One root of the problem is that schools require large parcels of land, and land costs money. And the most affordable land near population centers is often land no one else really wants: land in industrial areas.

Though the EPA is drafting new school-siting guidelines, there’s no federal or state requirement to test for soil toxins at new school sites, even in industrial areas. That fact has come into sharp focus around the Hudson School, where the original 1951 building was replaced, on contaminated soil, in 2009. According to Bob Morgan, the school system’s Director of Capital Projects, the status of the soil officially came into question just as construction was ending:

“It may have been a couple of months, but it was a very short time frame. The school was basically constructed, and we were moving in furniture at the time, ready to occupy the school.”

By the time those EPA soil sample results were analyzed, students had been in the new building for almost a whole school year. But the soil’s not the only contamination problem at schools. Nudged by a 2009 USA Today series on school pollution, the EPA decided to do short-term monitoring of the air at schools in 22 states and 2 tribal reservations. The air in nine of the areas, including Birmingham, warranted further long-term monitoring. Here, the air had potentially harmful levels of benzene, arsenic, and PAHs at Riggins, Hudson School, North Birmingham Elementary, and Lewis Elementary. Enough manganese was also found in the air at Lewis that the EPA is concerned about concentrations closer to the source, wherever that may be.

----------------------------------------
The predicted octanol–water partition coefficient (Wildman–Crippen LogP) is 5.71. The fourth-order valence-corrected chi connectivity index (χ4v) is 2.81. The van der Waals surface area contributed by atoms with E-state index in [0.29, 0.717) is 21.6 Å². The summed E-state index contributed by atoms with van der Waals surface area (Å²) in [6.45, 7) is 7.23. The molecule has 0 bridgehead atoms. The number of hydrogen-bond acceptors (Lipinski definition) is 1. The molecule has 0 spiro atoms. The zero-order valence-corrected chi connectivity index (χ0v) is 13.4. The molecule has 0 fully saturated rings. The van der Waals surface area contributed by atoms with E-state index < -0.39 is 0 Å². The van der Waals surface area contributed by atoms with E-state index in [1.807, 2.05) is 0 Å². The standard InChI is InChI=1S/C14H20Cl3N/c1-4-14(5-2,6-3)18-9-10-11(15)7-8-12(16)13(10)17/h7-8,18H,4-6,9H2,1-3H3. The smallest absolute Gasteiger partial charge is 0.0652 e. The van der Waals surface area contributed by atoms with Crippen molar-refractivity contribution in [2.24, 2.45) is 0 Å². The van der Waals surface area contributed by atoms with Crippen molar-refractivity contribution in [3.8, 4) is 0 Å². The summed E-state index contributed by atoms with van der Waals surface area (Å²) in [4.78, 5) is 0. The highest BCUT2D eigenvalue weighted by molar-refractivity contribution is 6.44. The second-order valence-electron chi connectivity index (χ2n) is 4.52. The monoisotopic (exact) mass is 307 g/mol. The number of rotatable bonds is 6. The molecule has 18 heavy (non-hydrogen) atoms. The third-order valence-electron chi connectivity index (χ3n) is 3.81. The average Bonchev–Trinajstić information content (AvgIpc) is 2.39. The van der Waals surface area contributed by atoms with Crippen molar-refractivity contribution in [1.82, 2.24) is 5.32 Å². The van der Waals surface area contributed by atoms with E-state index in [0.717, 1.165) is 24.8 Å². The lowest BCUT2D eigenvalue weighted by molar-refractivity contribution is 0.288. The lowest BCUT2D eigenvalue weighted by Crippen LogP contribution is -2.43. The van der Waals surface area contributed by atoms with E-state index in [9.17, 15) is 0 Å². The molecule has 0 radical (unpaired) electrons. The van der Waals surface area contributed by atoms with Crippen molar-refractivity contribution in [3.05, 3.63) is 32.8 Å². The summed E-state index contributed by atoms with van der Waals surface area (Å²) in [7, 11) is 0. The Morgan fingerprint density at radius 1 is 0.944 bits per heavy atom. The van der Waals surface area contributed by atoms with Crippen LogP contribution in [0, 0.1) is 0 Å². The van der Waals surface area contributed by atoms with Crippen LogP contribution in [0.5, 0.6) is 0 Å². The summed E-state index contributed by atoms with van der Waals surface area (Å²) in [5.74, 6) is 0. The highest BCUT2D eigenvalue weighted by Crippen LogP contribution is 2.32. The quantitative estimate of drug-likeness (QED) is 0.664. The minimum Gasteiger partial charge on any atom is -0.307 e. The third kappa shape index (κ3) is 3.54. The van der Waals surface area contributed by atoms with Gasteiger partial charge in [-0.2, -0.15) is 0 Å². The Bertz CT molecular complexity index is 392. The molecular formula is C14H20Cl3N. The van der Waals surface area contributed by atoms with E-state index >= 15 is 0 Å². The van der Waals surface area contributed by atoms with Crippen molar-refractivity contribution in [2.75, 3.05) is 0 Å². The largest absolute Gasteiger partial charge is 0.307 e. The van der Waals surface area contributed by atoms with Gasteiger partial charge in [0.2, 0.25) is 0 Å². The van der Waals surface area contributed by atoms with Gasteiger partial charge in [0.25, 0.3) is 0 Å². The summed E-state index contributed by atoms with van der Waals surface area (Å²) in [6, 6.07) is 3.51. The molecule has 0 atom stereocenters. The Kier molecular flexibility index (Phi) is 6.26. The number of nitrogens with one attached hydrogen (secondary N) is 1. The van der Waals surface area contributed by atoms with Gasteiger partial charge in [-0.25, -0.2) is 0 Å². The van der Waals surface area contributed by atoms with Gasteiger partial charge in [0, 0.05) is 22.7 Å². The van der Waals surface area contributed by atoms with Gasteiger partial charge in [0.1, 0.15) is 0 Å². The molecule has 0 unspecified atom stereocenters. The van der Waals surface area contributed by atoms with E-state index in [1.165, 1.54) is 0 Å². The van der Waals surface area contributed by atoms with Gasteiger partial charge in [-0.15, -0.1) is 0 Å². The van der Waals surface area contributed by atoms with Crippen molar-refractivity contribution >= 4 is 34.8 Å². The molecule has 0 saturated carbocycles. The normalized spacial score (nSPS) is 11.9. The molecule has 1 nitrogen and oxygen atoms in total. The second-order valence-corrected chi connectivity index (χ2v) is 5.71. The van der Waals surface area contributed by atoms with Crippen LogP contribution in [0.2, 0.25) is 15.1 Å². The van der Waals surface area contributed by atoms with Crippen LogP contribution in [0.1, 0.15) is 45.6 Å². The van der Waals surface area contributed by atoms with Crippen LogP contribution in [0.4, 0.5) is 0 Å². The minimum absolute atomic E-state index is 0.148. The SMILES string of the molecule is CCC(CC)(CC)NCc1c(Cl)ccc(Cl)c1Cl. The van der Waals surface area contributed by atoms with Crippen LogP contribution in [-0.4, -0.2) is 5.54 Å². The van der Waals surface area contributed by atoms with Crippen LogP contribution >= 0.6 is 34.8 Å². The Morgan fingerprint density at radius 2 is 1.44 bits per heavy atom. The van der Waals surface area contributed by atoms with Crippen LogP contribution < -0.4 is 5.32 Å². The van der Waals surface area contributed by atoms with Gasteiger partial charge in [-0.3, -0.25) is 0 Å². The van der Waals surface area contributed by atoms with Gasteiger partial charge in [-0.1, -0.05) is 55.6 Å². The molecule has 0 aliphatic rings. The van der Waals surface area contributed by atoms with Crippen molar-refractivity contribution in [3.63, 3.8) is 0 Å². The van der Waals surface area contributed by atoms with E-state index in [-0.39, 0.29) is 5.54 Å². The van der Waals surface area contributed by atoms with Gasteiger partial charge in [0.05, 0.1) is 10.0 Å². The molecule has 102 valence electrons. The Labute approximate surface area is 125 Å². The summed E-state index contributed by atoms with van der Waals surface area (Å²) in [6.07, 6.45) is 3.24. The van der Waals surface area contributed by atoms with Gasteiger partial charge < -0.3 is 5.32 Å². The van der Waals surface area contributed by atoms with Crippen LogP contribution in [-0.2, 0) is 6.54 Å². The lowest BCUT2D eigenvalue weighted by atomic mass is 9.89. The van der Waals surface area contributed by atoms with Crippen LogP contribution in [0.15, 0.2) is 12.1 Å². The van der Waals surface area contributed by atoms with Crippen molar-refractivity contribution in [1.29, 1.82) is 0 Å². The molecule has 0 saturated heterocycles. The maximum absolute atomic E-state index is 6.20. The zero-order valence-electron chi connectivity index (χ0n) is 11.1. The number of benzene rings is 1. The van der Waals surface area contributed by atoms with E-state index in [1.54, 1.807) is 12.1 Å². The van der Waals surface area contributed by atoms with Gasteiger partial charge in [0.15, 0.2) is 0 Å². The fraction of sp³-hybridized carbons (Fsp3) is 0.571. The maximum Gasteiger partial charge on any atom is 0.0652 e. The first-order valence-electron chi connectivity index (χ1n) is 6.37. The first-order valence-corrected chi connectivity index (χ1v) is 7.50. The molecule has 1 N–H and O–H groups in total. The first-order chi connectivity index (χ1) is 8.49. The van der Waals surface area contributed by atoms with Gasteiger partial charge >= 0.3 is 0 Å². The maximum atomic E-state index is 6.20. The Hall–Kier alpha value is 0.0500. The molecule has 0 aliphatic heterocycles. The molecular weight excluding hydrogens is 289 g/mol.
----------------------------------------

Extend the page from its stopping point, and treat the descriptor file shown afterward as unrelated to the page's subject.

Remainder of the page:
Paul Wagner of the EPA says, “Rather than work based on potentials, we decided it would be a better idea to go back and actually do the monitoring for a year so we would know what the levels are.”